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AI-enabled grocery list categorization
Dhruv Bhutani / Android Authority
My two primary note and list-taking apps are Google Keep and Apple’s Reminders app. While Google Keep tends to be my long-term note storage solution, I fall back on the Reminders app for basics like grocery lists for ease of access from my Apple Watch Ultra.
The upgraded reminders app in iOS 17 adds one extremely nifty feature that solves a rather niche but glaring issue I’ve faced using lists. It can now categorize grocery lists into individual sections using AI.
The AI-enabled grocery lists in iOS 17 will save me a lot of time running up and down grocery aisles.
You see, I tend to add things to my grocery list over the week as and when I notice that I’m running out of essentials. When I head to the grocery store, I make multiple rounds up and down the aisle picking out condiments or spices. After marking an existing list as a grocery list, any grocery, condiment, and other shopping items I add are auto-categorized into segregated sections, making it much easier to grab all items in one go.
Chalk this one under the delightful nice-to-have features that Apple tends to sneak in from time to time.
Dhruv Bhutani / Android Authority
Honestly, I’m astonished it took so long for interactive widgets to make it to iOS. I carry an Android phone as my primary device, and I don’t remember a time when I couldn’t toggle off items from my to-do list or scroll through a series of upcoming shows using a widget.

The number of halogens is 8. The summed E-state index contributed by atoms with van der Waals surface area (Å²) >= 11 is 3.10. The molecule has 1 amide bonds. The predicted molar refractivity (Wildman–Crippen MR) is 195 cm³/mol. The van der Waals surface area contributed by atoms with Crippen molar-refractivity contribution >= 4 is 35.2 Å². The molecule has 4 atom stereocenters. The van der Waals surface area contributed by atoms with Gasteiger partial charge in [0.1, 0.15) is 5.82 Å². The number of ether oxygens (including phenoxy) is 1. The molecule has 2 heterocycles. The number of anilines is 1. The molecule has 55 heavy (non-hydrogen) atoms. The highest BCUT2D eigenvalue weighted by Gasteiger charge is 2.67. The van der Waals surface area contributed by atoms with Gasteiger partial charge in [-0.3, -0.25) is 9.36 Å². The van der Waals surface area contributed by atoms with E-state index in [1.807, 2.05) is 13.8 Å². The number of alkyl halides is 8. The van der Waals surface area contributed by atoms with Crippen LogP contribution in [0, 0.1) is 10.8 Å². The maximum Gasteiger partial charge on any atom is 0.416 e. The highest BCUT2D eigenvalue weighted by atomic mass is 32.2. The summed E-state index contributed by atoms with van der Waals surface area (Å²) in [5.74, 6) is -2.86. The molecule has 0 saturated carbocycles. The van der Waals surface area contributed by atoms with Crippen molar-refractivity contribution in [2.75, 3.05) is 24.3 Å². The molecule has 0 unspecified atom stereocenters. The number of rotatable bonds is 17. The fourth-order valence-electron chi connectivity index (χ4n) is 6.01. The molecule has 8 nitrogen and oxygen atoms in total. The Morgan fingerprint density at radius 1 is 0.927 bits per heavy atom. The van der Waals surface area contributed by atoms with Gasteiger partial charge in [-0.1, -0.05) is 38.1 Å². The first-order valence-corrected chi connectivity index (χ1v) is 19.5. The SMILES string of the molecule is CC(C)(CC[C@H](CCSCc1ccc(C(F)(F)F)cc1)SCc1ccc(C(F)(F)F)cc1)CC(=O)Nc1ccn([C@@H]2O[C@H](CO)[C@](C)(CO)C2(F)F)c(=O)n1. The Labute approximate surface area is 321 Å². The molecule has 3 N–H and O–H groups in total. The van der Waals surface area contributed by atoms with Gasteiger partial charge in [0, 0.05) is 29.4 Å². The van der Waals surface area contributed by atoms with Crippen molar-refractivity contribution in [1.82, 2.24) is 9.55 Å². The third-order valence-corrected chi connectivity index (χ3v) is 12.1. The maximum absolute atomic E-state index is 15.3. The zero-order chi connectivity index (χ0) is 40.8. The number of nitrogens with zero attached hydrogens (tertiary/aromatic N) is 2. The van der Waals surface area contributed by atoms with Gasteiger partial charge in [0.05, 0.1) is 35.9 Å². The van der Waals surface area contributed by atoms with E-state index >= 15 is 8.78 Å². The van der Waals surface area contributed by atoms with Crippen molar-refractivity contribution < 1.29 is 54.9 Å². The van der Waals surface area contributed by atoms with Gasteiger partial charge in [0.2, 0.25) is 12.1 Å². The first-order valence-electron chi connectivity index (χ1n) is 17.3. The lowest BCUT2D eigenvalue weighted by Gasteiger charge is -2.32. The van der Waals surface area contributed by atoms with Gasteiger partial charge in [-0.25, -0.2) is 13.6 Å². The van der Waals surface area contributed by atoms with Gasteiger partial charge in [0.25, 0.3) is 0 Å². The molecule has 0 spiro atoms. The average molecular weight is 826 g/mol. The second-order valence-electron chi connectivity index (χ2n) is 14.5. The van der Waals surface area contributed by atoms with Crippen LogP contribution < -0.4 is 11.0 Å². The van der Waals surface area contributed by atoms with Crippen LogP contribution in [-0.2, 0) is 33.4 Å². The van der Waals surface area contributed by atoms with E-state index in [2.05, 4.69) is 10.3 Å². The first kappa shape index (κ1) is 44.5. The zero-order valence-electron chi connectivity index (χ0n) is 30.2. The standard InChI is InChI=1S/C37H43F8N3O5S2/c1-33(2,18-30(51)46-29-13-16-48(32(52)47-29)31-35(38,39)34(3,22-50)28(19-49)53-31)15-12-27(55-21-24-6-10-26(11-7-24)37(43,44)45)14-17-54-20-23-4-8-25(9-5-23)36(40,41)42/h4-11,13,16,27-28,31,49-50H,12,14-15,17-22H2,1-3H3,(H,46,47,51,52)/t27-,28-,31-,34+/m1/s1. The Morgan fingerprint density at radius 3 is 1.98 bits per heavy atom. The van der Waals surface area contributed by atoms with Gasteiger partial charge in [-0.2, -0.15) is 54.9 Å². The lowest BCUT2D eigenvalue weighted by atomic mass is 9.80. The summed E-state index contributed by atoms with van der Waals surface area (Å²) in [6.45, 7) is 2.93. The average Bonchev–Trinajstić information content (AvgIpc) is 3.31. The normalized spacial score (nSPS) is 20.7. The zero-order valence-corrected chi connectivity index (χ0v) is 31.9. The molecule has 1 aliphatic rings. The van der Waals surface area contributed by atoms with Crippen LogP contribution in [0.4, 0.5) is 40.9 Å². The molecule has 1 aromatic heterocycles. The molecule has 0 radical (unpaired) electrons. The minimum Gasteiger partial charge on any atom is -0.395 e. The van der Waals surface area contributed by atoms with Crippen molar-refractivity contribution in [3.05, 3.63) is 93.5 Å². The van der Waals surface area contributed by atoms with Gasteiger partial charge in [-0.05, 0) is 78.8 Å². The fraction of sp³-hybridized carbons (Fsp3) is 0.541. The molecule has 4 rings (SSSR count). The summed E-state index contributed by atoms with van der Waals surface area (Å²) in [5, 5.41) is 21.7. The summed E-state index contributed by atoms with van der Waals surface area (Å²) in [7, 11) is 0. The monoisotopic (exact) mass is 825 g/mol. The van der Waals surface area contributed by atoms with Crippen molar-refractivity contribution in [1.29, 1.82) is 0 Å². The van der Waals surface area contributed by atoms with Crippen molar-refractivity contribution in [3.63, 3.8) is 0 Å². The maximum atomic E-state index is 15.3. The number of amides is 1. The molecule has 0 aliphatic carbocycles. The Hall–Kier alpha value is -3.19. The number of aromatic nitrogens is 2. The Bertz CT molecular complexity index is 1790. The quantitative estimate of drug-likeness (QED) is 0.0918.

It’s taken forever for interactive widgets to make their way to iOS, but they’re here and they work.
However, in the spirit of feature parity, iOS 17 will finally let you do all that and more. The feature depends entirely on developer support and, for now, only works with first-party widgets. There’s nothing else to say here other than that it works, and all you have to do is tap the relevant option on the widget to execute an action. I expect developer uptake to be pretty swift.
Dhruv Bhutani / Android Authority
If there’s one fresh addition to iOS 17 that got me truly excited while watching the WWDC livestream, it’s got to be the safety-focused Check In feature. Out with friends or family, it’s too common for one or a few of us to take a late-night cab back home. And much as I hate to admit it, Delhi isn’t known for its safety. It’s a regular practice to drop in a check-in message in our WhatsApp groups to inform everyone that we’ve made it back home safely. However, occasionally, someone will have had one too many drinks and might retire for the night without doing that. As you’d imagine, it can get a bit worrisome.
Checking in removes all the grunt work associated with safety notifications amongst friends.
The new Check In feature looks tailor-made to remove all the grunt work associated with safety notifications amongst friends. Once activated, the iOS 17 feature keeps track of your location and automatically shoots over a text to selected numbers once you arrive home. So far, so good. But the feature goes a step beyond to ensure your safety.